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PronunciationEdit

Etymology 1Edit

From Middle English spire, spyre, spier, spir, from Old English spīr, from Proto-Germanic *spīrō, *spīrǭ (peak; point; tip; stalk). Cognate with Dutch spier, German Low German Spier, German Spier, Spiere, Danish spir, Norwegian spir and spire, Swedish spira, Icelandic spíra.

NounEdit

spire (plural spires)

  1. (now rare) The stalk or stem of a plant. [from 10th c.]
  2. A young shoot of a plant; a spear. [from 14th c.]
  3. Any of various tall grasses, rushes, or sedges, such as the marram, the reed canary-grass, etc.
  4. A sharp or tapering point. [from 16th c.]
    • 1907, Harold Bindloss, chapter 1, in The Dust of Conflict[1]:
      A beech wood with silver firs in it rolled down the face of the hill, and the maze of leafless twigs and dusky spires cut sharp against the soft blueness of the evening sky.
  5. A tapering structure built on a roof or tower, especially as one of the central architectural features of a church or cathedral roof. [from 16th c.]
    The spire of the church rose high above the town.
  6. The top, or uppermost point, of anything; the summit. [from 17th c.]
    • Shakespeare
      the spire and top of praises
  7. (mining) A tube or fuse for communicating fire to the charge in blasting.
TranslationsEdit

VerbEdit

spire (third-person singular simple present spires, present participle spiring, simple past and past participle spired)

  1. (of a seed, plant etc.) to sprout, to send forth the early shoots of growth; to germinate. [from 14th c.]
    • 1590, Edmund Spenser, The Faerie Queene, III.5:
      In gentle Ladies breste and bounteous race / Of woman kind it fayrest Flowre doth spyre, / And beareth fruit of honour and all chast desyre.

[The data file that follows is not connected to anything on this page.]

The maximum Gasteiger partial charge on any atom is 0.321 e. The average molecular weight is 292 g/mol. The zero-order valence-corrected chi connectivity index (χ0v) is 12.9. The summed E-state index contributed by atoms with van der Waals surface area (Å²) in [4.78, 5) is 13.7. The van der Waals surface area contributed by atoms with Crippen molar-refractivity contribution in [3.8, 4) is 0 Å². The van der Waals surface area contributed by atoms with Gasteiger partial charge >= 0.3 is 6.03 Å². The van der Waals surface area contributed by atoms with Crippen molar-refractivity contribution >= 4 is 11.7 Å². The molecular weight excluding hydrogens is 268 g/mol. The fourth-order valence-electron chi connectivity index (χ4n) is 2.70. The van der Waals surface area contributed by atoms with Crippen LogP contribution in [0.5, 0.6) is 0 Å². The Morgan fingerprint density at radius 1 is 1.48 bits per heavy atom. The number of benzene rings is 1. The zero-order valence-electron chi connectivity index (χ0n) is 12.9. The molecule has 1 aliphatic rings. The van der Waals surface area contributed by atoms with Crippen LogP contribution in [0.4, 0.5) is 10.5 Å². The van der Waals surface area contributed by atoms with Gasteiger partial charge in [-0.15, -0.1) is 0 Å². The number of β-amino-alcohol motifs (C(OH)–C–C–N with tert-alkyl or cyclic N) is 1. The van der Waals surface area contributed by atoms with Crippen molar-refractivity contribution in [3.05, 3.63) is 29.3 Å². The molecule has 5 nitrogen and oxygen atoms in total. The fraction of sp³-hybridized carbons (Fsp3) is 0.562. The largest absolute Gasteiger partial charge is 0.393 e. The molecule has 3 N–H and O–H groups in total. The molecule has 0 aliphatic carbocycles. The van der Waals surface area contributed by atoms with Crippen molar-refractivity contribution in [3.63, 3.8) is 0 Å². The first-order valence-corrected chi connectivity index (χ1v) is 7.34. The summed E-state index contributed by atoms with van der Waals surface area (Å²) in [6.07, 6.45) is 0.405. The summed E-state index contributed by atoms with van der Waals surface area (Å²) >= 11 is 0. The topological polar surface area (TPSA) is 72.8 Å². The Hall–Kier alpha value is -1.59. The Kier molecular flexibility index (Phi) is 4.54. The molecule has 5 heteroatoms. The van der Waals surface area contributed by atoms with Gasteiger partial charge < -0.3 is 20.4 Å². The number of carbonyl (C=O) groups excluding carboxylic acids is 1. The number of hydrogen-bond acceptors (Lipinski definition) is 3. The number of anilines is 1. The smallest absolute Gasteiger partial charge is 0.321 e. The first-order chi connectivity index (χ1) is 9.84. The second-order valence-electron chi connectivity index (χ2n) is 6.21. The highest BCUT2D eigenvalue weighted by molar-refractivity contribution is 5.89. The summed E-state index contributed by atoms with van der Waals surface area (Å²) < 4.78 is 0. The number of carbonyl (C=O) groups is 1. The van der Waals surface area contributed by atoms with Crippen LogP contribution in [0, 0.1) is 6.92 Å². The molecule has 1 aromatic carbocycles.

• Mortimer
      It is not so apt to spire up as the other sorts, being more inclined to branch into arms.
  2. To grow upwards rather than develop horizontally. [from 14th c.]
  3. (transitive) To furnish with a spire.

Etymology 2Edit

From Old French spirer, and its source, Latin spīrō (to breathe).

VerbEdit

spire (third-person singular simple present spires, present participle spiring, simple past and past participle spired)

  1. (intransitive, obsolete) To breathe. [14th-16th c.]
    (Can we find and add a quotation of Shenstone to this entry?)

Etymology 3Edit

From Middle French spire.

NounEdit

spire (plural spires)

  1. One of the sinuous foldings of a serpent or other reptile; a coil. [from 16th c.]
  2. A spiral. [from 17th c.]
    (Can we find and add a quotation of Dryden to this entry?)
  3. (geometry) The part of a spiral generated in one revolution of the straight line about the pole.

AnagramsEdit


FrenchEdit

EtymologyEdit

From Latin spira, from Ancient Greek σπεῖρα (speîra).

PronunciationEdit

NounEdit

spire f (plural spires)

  1. turn (of a spiral)

Further readingEdit

AnagramsEdit


ItalianEdit

NounEdit

spira f

  1. plural of spira

AnagramsEdit


Middle EnglishEdit

NounEdit

spire

  1. Alternative form of spere (sphere)

Norwegian BokmålEdit

EtymologyEdit

From Old Norse spíra (stem, pipe; little tree)

NounEdit

spire f or m (definite singular spira or spiren, indefinite plural spirer, definite plural spirene)

  1. sprout

VerbEdit

spire (present tense spirer, past tense spirte, past participle spirt)

  1. to sprout

ReferencesEdit


VenetianEdit

NounEdit

spire

  1. plural of spira